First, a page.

México Evalua, 2012 October 10, 2012

On July 1, over 50 million Mexicans went to the polls to elect the next President of the Republic. The official count showed the Institutional Revolutionary Party (PRI) candidate, Enrique Peña Nieto, as winning with 38.21% of the vote. He was followed by Democratic Revolucionary Party (PRD) candidate Andrés Manuel López Obrador, who received 31.59% of the vote and National Action Party (PAN) candidate Josefina Vázquez Mota with 25.41% of the vote.

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Journal Articles

Shifting Fiscal Control to Limit Cadre Power in China's Townships and Villages

Jean C. Oi, Kim Singer Babiarz, Linxiu Zhang, Renfu Luo, Scott Rozelle
The China Quarterly, 2012 October 8, 2012

In contrast to its decentralized political economy model of the 1980s, China took a surprising turn towards recentralization in the mid-1990s. Its fiscal centralization, starting with the 1994 tax reforms, is well known, but political recentralization also has been under way to control cadres directly at township and village levels. Little-noticed measures designed to tighten administrative and fiscal regulation began to be implemented during approximately the same period in the mid-1990s. Over time these measures have succeeded in hollowing out the power of village and township cadres.

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Journal Articles

The nature and causes of the global water crisis: Syndromes from a meta-analysis of coupled human-water studies

V. Srinivasan, Eric Lambin, S.M. Gorelick, Barton H. Thompson, Scott Rozelle
Water Resources Research, 2012 October 5, 2012

Freshwater scarcity has been cited as the major crisis of the 21st century, but it is surprisingly hard to describe the nature of the global water crisis. We conducted a meta- analysis of 22 coupled humanwater system case studies, using qualitative comparison analysis (QCA) to identify water resource system outcomes and the factors that drive them.

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Working Papers

Regional Perspectives on Human Rights: The USSR and Russia, Part Two

Betrand M. Patenaude
, 2012 October 1, 2012

Since 1991, there have been two major phases in Russian history, corresponding roughly to the decades of the 1990s and the 2000s.  Under President Boris Yeltsin (1991-1999), Russia attempted a rapid transition to a market economy and liberal democracy.  Economic “shock therapy,” the transition from a planned and centralized economy to a privatized market economy in one leap, proved to be traumatic for most of the population of the Russian Federation.  On the positive side, these initial years of post-Soviet Russia saw the creation of a new system of laws, a dramatic rise in political

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Working Papers

Regional Perspectives on Human Rights: The USSR and Russia, Part One

Bertrand M. Patenaude
, 2012 October 1, 2012

The Soviet Union advocated a conception of human rights different from the notion of rights prevalent in the West. Western legal theory emphasized the so-called “negative” rights: that is, rights of individuals against the government. The Soviet system, on the other hand, emphasized that society as a whole, rather than individuals, were the beneficiaries of “positive” rights: that is, rights from the government.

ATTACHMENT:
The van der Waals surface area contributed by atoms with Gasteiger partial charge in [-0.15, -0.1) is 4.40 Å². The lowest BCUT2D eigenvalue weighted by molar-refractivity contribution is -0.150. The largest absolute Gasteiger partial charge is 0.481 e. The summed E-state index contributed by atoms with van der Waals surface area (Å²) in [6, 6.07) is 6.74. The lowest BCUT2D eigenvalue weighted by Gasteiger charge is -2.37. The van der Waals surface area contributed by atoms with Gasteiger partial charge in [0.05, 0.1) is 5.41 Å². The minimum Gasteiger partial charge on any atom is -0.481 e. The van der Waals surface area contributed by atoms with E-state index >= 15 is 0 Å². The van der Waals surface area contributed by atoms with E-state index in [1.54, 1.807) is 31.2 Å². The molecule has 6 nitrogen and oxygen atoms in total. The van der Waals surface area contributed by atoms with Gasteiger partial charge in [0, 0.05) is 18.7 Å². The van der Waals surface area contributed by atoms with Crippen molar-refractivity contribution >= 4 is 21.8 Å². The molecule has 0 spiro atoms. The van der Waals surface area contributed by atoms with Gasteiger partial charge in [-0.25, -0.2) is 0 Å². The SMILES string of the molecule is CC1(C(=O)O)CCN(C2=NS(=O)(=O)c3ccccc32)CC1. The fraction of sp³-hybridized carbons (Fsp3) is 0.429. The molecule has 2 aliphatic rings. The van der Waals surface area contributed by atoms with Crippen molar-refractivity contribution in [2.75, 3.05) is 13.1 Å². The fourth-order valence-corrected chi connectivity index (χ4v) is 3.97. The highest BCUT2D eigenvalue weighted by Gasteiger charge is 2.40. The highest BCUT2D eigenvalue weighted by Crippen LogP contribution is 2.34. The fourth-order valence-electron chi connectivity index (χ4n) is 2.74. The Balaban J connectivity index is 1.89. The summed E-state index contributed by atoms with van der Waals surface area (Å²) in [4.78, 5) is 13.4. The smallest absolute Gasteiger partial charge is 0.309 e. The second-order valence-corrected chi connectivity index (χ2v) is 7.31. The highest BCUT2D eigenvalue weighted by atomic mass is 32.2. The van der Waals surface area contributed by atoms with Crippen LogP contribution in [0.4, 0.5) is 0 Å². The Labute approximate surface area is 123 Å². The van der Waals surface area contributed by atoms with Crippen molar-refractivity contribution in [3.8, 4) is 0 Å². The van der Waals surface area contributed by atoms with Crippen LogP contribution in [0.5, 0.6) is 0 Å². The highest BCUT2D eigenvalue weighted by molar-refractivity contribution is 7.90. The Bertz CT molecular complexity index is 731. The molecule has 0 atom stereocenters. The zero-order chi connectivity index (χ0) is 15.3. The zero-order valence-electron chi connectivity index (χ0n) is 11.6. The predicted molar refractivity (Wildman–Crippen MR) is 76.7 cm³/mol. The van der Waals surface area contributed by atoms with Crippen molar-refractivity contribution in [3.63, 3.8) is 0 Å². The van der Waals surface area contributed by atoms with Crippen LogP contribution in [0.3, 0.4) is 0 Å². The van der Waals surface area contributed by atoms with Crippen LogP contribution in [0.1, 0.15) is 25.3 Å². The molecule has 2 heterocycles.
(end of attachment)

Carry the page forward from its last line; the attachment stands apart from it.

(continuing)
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Journal Articles

Land institutions and supply chain configurations as determinants of soybean planted area and yields in Brazil

Rachael Garrett, Eric Lambin, Rosamond Naylor
Land Use Policy, 2012 October 1, 2012

Soybean production has become a significant force for economic development in Brazil. It has also received considerable attention from environmental and social non-governmental organizations as a driver of deforestation and land consolidation. While many researchers have examined the impacts of soybean production on human and environmental landscapes, there has been little investigation into the economic and institutional context of Brazilian soybean production or the relationship between soy yields and planted area.

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Working Papers

Democracy, Political Parties, and Reform: A Review of Public Opinion in Yemen

Chris Miller, Hafez al-Bukari, Olga Aymerich
CDDRL Working Papers, 2012 October 1, 2012

Democracy, Political Parties and Reform: A Review of Public Opinion in Yemen,” by Chris Miller, Hafez al-Bukari and Olga Aymerich provides a rare glimpse into Yemeni public opinion. The survey data presented in the paper paints a picture of a population that is overwhelmingly supportive and enthusiastic about democracy as a mode of governance. At the same time, it highlights a lack of knowledge of basic electoral rights as well as options for institutional change.

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Books

China's Vision of World Order

Thomas Fingar, Thomas Fingar
National Bureau of Asian Research, 2012 October 1, 2012